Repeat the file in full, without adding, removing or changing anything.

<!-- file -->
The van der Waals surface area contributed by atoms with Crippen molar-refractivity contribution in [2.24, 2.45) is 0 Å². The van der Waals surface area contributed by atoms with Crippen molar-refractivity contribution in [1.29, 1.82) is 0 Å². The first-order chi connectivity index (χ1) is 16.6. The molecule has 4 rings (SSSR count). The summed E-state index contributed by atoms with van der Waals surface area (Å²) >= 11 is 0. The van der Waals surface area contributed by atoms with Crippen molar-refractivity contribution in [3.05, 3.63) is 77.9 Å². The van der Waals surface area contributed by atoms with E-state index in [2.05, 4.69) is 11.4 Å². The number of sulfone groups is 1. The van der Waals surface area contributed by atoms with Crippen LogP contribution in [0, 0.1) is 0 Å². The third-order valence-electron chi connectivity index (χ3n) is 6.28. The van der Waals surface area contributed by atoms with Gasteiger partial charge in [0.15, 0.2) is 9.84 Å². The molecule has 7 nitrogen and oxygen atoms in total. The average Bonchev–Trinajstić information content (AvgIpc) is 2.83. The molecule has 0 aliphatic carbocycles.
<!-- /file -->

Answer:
The van der Waals surface area contributed by atoms with Crippen molar-refractivity contribution in [2.24, 2.45) is 0 Å². The van der Waals surface area contributed by atoms with Crippen molar-refractivity contribution in [1.29, 1.82) is 0 Å². The first-order chi connectivity index (χ1) is 16.6. The molecule has 4 rings (SSSR count). The summed E-state index contributed by atoms with van der Waals surface area (Å²) >= 11 is 0. The van der Waals surface area contributed by atoms with Crippen molar-refractivity contribution in [3.05, 3.63) is 77.9 Å². The van der Waals surface area contributed by atoms with E-state index in [2.05, 4.69) is 11.4 Å². The number of sulfone groups is 1. The van der Waals surface area contributed by atoms with Crippen LogP contribution in [0, 0.1) is 0 Å². The third-order valence-electron chi connectivity index (χ3n) is 6.28. The van der Waals surface area contributed by atoms with Gasteiger partial charge in [0.15, 0.2) is 9.84 Å². The molecule has 7 nitrogen and oxygen atoms in total. The average Bonchev–Trinajstić information content (AvgIpc) is 2.83. The molecule has 0 aliphatic carbocycles.